Last Updated on Monday, 13 October 2014 11:21
LACONIA — The City Council will weigh the future of a strip of land along Union Avenue owned by the city and leased to the Lakeport Landing Marina when it meets on Tuesday night.
The property, 0.81 acre, lies between Union Avenue and the parallel railroad tracks and runs from Elm Street northward to halfway between Harrison Street and Walnut Street. In 1987 Lakeport Landing constructed a 35,284-square-foot building on the lot. The property has an assessed value of $331,400, of which the building represents $263,200.
The property was leased to Lakeport Landing in 1985 for 10 years with two ten 10-year renewal periods, which have been exercised. The lease expires on November 1, 2015 and cannot be renewed or extended. At the termination of the lease all buildings and improvements on the lot become the property of the city. In a memorandum to the council, Purchasing Officer Jonathan Gardner explained that the owner of Lakeport Landing had asked about the city's intentions in anticipation of the expiration of the lease.
Gardner explained that the council may choose to sell, lease or hold the property. To sell the property the city manager would be required to certify that it has no immediate or foreseeable use and declare it surplus. Then a public hearing would be held, after which the council may reconsider or reaffirm its decision to proceed with a sale.
Gardner recommended that the council chooses to lease the property that a public advertisement, including the terms of the lease, be placed and the city seek the highest rent for the property.
Last Updated on Monday, 13 October 2014 11:16
SANDWICH — There were 184 yoke of oxen exhibited at the very first Sandwich Fair back in 1886 and that tradition continues today with agriculture and farm animals still at the heart of the fair, which features competitions involving every imaginable kind of farm creature, from sheep, pigs, goats and chickens to draft horses, oxen, milking cows and beef cattle.
Mike Brooks of Chocorua View Farm in Madison had his Angus beef cattle at this year's Sandwich Fair, which he's been attending as an exhibitor for over 30 years. He watched from the stable area as his 6-year-old daughter Alyssa hitched a lead line to a three-month old calf, Missy, and led up her up and down between the buildings.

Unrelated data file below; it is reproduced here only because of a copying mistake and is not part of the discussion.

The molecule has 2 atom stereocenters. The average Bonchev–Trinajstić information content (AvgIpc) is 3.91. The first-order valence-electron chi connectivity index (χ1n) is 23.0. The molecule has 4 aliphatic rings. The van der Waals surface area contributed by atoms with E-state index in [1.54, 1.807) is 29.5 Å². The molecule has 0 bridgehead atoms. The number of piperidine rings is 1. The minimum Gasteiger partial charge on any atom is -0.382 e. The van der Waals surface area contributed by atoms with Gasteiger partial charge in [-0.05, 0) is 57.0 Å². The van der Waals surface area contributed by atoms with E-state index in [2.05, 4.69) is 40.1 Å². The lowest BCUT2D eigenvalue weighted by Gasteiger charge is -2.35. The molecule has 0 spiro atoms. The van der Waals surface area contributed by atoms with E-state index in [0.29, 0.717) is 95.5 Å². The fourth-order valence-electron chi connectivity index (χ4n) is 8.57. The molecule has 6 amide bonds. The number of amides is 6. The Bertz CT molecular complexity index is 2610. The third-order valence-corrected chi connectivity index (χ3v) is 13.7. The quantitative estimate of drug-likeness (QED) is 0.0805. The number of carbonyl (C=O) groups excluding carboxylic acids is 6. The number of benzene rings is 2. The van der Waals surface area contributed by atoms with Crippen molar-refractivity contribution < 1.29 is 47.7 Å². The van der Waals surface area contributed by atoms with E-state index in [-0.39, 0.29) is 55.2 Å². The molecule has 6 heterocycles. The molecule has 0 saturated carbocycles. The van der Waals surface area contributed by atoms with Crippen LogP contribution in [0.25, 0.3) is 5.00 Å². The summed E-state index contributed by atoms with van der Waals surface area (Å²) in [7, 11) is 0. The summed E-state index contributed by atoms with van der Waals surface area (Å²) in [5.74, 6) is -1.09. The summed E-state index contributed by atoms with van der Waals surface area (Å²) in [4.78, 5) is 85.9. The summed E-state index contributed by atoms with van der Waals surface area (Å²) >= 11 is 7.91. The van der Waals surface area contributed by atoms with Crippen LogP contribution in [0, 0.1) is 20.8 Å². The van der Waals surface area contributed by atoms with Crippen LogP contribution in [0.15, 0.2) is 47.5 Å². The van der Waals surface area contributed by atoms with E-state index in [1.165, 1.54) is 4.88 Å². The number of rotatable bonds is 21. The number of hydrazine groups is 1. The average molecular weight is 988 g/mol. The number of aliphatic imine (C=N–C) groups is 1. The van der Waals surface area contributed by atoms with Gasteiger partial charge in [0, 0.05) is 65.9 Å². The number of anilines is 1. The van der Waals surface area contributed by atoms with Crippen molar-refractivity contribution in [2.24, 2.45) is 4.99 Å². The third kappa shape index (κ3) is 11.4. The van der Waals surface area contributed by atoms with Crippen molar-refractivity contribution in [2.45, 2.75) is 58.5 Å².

Alyssa had to give Missy a tug to get her to leave the comfort of her mother's side at first but showed composure and command as she led Missy back and forth.
And while she was a bit too young to show an animal on her own she did get to get into the beef cattle show ring with her 13-year-old brother Jonathan as he showed one of the farm's 16 cattle in the 4-H Beef Show.
Nearby, members of the Torsey family from Breezy Ridge Farm in New Hampton continued their 48 year tradition of showing milking shorthorns at Sandwich Fair.
Family matriarch Patricia Torsey, 81, said that the family had done well in Sunday's open dairy show and that her nephew, Stephen Uhlman, 23, of Ashland, had handled the farm's cattle.
Her late husband, Ken, who died in 2011 and who was honored by having that year's Sandwich Fair booklet dedicated to him that same year, drove the family of five all the way to northern Maine in 1966 to pick up a milking shorthorn calf because there none in New Hampshire at that time. That was the start of the family tradition.
At the oxen barn Tyler Enos, 13, of Jaffrey had his team of Brown Swiss, Willey and Jack, entered in the under 2,500 pound class in the Oxen and Steer Cart Obstacle Course. He's been showing oxen at the fair for seven years and hopes to compete in future years in the over 2,500 pound class as they're a little over a year old and still have lots of time to get bigger.
Jenna Brown of Strafford had a pair of Holstein oxen, Snoopy and Peanut, taking part in the same competition. She's been showing oxen for Willey Pond Farm for over 10 years and says that it's fun getting the large animals to cooperate with each other and pull at her command.
fair 1 and fair 2
Alyssa Brooks, 6, of Madison shows her calf handling skills by leading Missy, a three-month-old Angus, through the cattle barn area at the Sandwich Fair. (Roger Amsden photo for the Laconia Daily Sun)
Jenna Brown of Willey Pond Farm in Strafford with her team of oxen, Snoopy and Peanut, took part in the Ox and Steer Cart Pulling competition Monday at the Sandwich Fair. (Roger Amsden photo for the Laconia Daily Sun)
A competitor urges his team on in the oxen pulling matches Sunday at the Sandwich Fair. (Roger Amsden photo for the Laconia Daily Sun)
A judge hands out grades in the 4-H sheep show at the Sandwich Fair Sunday. (Roger Amsden photo for the Laconia Daily Sun)
Last Updated on Monday, 13 October 2014 11:13
- Public Access throws up 'Hail Mary' to stay on air
- Police charge Belmont man with sexual assault of 13-year-old
- Large number of employees outraged as county home head gets his job back
- Officials shutter Laconia house apparently occupied by squatters; water & sewer had been cut off
- WEEKEND - Knowing a little about its history adds to enjoyment of the Sandwich Fair
- Cars runs up into back of paving truck on Rte. 106 in Belmont